Place your foliage in decorative vases or jars and enjoy them for a week before changing the water to prevent root rot. Varieties that thrive in hydroponic environments include the Peace Lily, Snake Plant, leafy greens, and herbs.

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06

Build an entire ecosystem

Share to Pinterestenclosed terrarium in a large bottle

Tropical and moisture-loving foliage can be a challenge for indoor arrangements. Closed terrariums are the stylish solution to providing these exotic plants with the warmth and humidity they need. The enclosure works like a greenhouse, forming a mini ecosystem that, once established, requires very little watering.

You'll have to monitor the soil's moisture content and watch out for condensation and mold, but the results are breathtaking. Gray artillery plants, nerve plants, and ferns work beautifully in terrariums.

Check out our terrarium tips in this article!

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07

Give your greenery a bath

Share to Pinterestair plants having a bath for hydration

Soaking in a bath doesn't just help humans relieve stress. It also enables thirsty houseplants to rehydrate. Air plants don't absorb water through their root systems. They take in all the water and nutrients they need through their leaves.

To ensure your air plants remain healthy and hydrated, soak them in a bowl of fertilized room temperature water for 20 to 60 minutes every 7 to 10 days. The soaking technique is also ideal for kokedama, a hanging plant with its root ball wrapped in moss.

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08

Put a wick in it

Share to Pinterestfour plants being watered using the wick method

A wick watering system is an easy and budget-friendly technique to help prevent underwatering. To set a plant up while you're out of town, place one end of a cotton rope, twine, or strip of fabric into a water reservoir. The other end of the material gets buried about two inches deep into the potting soil, absorbing moisture into the medium as needed.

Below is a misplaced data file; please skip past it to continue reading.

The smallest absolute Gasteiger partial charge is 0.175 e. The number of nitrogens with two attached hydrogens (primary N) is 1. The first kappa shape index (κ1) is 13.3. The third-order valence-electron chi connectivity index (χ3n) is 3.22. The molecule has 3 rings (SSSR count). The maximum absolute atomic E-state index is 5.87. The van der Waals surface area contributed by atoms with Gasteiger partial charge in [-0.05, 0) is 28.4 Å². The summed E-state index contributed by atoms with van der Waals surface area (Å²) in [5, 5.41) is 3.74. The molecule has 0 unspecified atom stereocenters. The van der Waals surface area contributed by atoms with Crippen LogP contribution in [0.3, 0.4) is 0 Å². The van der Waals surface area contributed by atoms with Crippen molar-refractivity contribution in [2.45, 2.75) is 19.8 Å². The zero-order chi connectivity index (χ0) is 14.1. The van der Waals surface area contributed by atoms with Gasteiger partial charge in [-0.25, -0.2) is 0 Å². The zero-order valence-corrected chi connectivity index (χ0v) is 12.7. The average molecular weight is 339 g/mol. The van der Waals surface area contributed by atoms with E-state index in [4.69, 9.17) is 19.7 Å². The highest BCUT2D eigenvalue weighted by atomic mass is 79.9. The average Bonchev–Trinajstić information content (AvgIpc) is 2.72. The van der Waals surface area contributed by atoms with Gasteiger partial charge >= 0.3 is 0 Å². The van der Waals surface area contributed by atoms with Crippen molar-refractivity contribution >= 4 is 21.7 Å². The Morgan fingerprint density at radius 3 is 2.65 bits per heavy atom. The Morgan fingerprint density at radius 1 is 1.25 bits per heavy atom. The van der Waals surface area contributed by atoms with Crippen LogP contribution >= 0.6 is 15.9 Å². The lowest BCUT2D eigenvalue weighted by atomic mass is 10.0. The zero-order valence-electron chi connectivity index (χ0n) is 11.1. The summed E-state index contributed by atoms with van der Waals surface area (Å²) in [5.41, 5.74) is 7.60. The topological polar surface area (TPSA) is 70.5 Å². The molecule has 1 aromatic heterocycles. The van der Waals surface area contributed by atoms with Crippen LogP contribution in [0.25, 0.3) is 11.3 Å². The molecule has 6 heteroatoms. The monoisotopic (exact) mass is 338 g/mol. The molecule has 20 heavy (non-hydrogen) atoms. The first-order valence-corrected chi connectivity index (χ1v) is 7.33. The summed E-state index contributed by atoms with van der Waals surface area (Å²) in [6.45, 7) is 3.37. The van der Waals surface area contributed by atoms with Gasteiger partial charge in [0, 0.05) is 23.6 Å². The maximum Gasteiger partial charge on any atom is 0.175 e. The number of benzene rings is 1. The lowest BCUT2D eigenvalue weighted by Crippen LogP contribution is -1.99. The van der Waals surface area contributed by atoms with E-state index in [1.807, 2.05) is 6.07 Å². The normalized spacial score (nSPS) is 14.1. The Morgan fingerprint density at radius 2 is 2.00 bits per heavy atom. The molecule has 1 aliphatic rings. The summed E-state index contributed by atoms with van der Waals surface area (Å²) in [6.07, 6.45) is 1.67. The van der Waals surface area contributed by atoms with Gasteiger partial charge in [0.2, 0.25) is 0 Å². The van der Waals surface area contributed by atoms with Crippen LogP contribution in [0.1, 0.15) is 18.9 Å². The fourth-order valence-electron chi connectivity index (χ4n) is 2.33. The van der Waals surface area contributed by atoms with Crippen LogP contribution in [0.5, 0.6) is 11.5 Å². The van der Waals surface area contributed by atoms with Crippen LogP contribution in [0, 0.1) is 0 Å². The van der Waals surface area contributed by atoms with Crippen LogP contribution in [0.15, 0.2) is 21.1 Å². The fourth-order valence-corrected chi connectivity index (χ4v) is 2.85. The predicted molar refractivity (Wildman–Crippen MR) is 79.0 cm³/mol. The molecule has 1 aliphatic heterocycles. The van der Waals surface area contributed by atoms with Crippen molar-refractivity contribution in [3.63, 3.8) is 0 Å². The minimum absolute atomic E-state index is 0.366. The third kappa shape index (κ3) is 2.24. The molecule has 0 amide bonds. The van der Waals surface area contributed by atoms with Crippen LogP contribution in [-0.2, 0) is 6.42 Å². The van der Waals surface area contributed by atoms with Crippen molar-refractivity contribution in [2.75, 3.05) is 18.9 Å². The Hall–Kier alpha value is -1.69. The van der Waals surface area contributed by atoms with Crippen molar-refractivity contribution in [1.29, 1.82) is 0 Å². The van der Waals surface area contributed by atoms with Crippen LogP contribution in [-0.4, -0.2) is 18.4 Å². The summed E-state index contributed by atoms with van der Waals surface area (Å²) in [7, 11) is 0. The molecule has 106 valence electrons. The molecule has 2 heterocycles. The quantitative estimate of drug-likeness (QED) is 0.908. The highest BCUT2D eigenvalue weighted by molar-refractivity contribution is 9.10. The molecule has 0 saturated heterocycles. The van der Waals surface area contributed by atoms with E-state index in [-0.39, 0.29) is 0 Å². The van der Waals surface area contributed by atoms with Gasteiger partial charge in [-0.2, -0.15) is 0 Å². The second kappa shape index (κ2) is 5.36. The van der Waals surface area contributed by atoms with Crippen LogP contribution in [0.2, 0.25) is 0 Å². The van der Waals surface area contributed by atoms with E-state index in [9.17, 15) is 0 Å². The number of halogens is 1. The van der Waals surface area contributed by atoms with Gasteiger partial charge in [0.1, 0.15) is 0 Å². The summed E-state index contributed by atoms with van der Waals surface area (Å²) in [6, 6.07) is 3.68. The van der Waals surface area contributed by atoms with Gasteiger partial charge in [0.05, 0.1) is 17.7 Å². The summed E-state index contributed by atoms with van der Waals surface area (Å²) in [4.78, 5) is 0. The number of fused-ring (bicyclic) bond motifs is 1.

Wick watering isn't just a temporary solution. Install water reservoirs in hanging baskets during the summer to keep plants like geraniums and lipstick vines from becoming too dry.

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09

Schedule a plant shower

Share to Pinterestplants in bathtub for watering

If you need help confronting your vast collection of houseplants, look no further than your shower. Most indoor specimens will tolerate a sprinkling of water if they're in a container with drainage holes.

Close the drain in your tub to trap a couple of inches of water, and let your greenery soak for no more than one hour. Showers are best for plants like the ficus, monstera varieties, and prayer plants, which prefer moist soil and enjoy humidity.

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10

Bring technology into the mix

Share to Pinteresthouseplants using an automated watering system technology

Automatic watering systems are the next frontier in houseplant healthcare. A central water pump connects to potted plants via rubber tubes, pulling water from a reservoir—such as a five-gallon bucket—to keep plants hydrated for months at a time.

Some models work with mobile apps so you can set programs for each plant and monitor them from anywhere. Watering systems are best for all species, though you might want to reconsider using them with sensitive plants that would suffer in the event of a power or water outage.